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‘ELDs are here to stay’

Posted: November 14, 2018 by John G. Smith

Truckload Carriers Association vice-president of government affairs Dave Heller had a blunt message: “ELDs are here to stay.”

BRAMPTON, Ont. – Electronic logging devices (ELDs) are now the law in the U.S., and Canada is approaching ever closer to a mandate of its own.

Major device suppliers are meeting in Toronto this week to explore a uniquely Canadian approach to certifying the equipment, confirms Stephen Laskowski, president of the Canadian Trucking Alliance. The hope is to avoid the U.S. self-certification process that has allowed devices prone to tampering.

“Self-certification has opened up the door to devices that will not allow the industry to get what we’re looking for,” he told a Truckload Carriers Association audience, adding that the compromised  technology can make cheating on a paper logbook look elementary.

“Those devices are out there,” he said, suggesting they number in the thousands of units. Representatives of his organization saw proof during a demonstration by insurers at The Guarantee.

The federal government has already published proposed regulations in Canada Gazette, with finalized rules expected to appear in Canada Gazette Part 2 by 2019, said Kerri Wirachowski, Commercial Vehicle Safety Alliance (CVSA) director of roadside inspection programs. From there it will be up to the provinces and territories to decide whether to adopt the mandate.

“Ontario will, based on what I’m hearing,” she said.

As for those who continue to challenge the U.S. mandate, Truckload Carriers Association vice-president of government affairs Dave Heller had a blunt message.

“ELDs are here to stay,” he said. “The appetite for exempting some of these devices is waning.”

To prove his point, he cited a dropping number of co-sponsors behind different bills that are proposing exemptions for agricultural haulers in the U.S.

Heller is among those who applaud the arrival of the devices, which are now generating the data needed to tackle challenges ranging from detention time, to problematic loading and unloading procedures, congestion and pricing.

“It’s a proverbial data explosion for this industry that we’ve never seen before,” he said. “The data being mined through ELDs is astronomical … we’re painting a picture of a driver’s daily life that we haven’t seen.”

The data is also being used to explore changes to the underlying hours of service rules. Even the U.S. Federal Motor Carrier Safety Administration has said for the first time that the total amount of sleep in a 24-hour period is more important than accumulating sleep in a single block.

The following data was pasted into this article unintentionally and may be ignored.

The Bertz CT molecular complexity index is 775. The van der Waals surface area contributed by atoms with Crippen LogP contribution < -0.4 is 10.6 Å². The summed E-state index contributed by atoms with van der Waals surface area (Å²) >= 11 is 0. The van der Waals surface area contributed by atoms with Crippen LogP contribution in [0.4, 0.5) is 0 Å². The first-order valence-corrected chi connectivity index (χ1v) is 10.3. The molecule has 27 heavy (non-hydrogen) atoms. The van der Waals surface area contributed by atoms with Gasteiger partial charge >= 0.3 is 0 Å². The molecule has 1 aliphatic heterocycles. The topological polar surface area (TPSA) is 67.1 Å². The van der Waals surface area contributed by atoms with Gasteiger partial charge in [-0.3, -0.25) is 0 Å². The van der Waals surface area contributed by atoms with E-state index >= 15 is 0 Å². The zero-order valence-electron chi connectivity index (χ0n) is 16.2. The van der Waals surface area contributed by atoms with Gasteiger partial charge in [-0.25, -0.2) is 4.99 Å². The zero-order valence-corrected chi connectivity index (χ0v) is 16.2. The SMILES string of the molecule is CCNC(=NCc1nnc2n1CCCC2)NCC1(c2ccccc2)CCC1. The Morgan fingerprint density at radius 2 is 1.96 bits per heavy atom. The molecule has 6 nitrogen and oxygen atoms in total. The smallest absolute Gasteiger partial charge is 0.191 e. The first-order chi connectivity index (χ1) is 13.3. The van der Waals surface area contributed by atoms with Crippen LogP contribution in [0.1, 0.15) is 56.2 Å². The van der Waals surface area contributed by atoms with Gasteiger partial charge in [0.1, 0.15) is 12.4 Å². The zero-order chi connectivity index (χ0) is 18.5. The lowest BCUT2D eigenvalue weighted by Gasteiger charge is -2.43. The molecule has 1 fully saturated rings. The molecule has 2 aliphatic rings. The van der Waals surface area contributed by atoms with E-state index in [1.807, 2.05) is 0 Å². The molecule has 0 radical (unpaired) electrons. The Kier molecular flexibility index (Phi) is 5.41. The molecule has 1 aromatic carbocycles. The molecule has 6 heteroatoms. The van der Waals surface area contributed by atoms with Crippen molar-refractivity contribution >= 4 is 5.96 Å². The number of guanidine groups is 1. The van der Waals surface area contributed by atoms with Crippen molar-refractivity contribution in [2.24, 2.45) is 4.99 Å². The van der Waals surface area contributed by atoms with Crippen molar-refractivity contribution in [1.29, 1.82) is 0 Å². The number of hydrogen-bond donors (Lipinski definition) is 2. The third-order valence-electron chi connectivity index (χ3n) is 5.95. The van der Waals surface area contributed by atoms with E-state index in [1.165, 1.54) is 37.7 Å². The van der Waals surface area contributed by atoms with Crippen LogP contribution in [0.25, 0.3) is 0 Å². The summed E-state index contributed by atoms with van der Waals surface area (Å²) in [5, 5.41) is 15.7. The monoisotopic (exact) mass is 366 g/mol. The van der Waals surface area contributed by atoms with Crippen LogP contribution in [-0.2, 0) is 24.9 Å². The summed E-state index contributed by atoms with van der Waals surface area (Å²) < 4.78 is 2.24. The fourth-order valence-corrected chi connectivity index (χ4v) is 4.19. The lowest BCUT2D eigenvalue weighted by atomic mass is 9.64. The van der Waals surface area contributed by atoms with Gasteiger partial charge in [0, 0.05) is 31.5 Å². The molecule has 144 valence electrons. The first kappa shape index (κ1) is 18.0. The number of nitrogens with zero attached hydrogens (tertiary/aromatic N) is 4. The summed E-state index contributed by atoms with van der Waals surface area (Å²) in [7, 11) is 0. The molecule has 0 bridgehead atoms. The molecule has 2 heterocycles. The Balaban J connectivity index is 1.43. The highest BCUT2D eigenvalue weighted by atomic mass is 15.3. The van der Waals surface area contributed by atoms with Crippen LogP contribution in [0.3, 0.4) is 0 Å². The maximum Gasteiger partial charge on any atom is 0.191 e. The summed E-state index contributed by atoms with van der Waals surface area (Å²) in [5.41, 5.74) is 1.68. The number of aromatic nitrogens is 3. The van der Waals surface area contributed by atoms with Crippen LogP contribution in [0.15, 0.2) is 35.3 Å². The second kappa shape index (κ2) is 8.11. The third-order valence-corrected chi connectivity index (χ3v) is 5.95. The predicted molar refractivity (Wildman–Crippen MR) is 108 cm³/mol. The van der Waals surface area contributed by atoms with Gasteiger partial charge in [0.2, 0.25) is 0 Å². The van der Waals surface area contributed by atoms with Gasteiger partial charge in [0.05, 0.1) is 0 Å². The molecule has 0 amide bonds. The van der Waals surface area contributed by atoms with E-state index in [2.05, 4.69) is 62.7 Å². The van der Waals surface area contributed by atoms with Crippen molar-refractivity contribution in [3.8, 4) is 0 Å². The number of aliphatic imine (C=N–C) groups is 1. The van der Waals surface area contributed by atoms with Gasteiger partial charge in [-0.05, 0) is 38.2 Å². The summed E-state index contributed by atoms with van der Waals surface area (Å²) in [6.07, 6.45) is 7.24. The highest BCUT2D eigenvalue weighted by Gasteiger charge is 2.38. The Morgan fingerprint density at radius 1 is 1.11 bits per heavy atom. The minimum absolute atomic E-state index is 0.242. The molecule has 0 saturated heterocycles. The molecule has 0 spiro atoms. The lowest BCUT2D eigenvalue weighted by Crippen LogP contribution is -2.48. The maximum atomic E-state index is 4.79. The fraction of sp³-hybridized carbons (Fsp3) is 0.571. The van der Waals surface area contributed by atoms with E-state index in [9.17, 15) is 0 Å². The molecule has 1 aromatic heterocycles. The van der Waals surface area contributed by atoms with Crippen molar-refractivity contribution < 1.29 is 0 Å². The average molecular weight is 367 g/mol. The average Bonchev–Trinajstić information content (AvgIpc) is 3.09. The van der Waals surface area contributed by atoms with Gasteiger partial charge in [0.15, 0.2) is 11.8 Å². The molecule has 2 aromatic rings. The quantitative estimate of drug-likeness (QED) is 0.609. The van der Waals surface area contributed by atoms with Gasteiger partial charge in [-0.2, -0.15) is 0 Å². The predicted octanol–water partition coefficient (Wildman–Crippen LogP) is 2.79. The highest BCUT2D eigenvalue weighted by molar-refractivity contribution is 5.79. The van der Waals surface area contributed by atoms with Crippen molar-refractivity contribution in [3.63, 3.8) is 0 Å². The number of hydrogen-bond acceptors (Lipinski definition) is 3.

It normally takes five years for regulators south of the border to move from an advanced notice of proposed rulemaking to a final rule. Heller expects changes to U.S. hours of service rules in a maximum of three years.

“This is what ELDs bring this industry – the better opportunity to have real conversations,” he said.

Not everyone is a fan, though. Heller admits the mandate has been “hotly contested”. He even spoke with one driver whose ELD caught fire. But within a month of the mandate rolling out in the U.S., one survey showed that 96% of the industry was complying with the new rules.

It hasn’t been easy.

“It’s probably the most confusing thing at roadside, to be honest,” said Wirachowsky.

One source of confusion involves the right to choose between ELDs or existing automatic on-board recording devices (AOBRDs) until Dec. 16, 2019. Many drivers still don’t know which type of device they are using, and the differences affect how files can be transferred.

“They look the same. They’re all on phones, but every single one of them is different,” she said, adding inspectors will never know all the nuances of the hundreds of options that exist. “If he [an inspector] doesn’t know, that’s where the frustrations come in.”

To compound matters, there is a long list of exemptions, covering such things as glider kits with an engine older than the 2000 model year.

Wirachowsky stressed the need to ensure drivers are equipped with manuals describing how their device operates, an instruction sheet for producing and transferring the data, and a printout of any related exemptions that apply to the operation. “They come, they go, they expire,” she said of the shifting rules. “The 30-minute break rule, it’s a pain to be honest, because there’s a myriad of people who are exempt.”

There are even differences in how the data is treated in Canada and the U.S. Rules for personal conveyance are much more flexible south of the border, allowing drivers to extend their time at the wheel when traveling a reasonable distance to a safe location. But once they cross back into Canada, all that time is added to the driving cycle, she said.

“They won’t charge you with a false log, but they will add them back in.”

“Make sure that it runs under both U.S. and Canadian rules,” she added, stressing the value of basing equipment on tougher Canadian rules.

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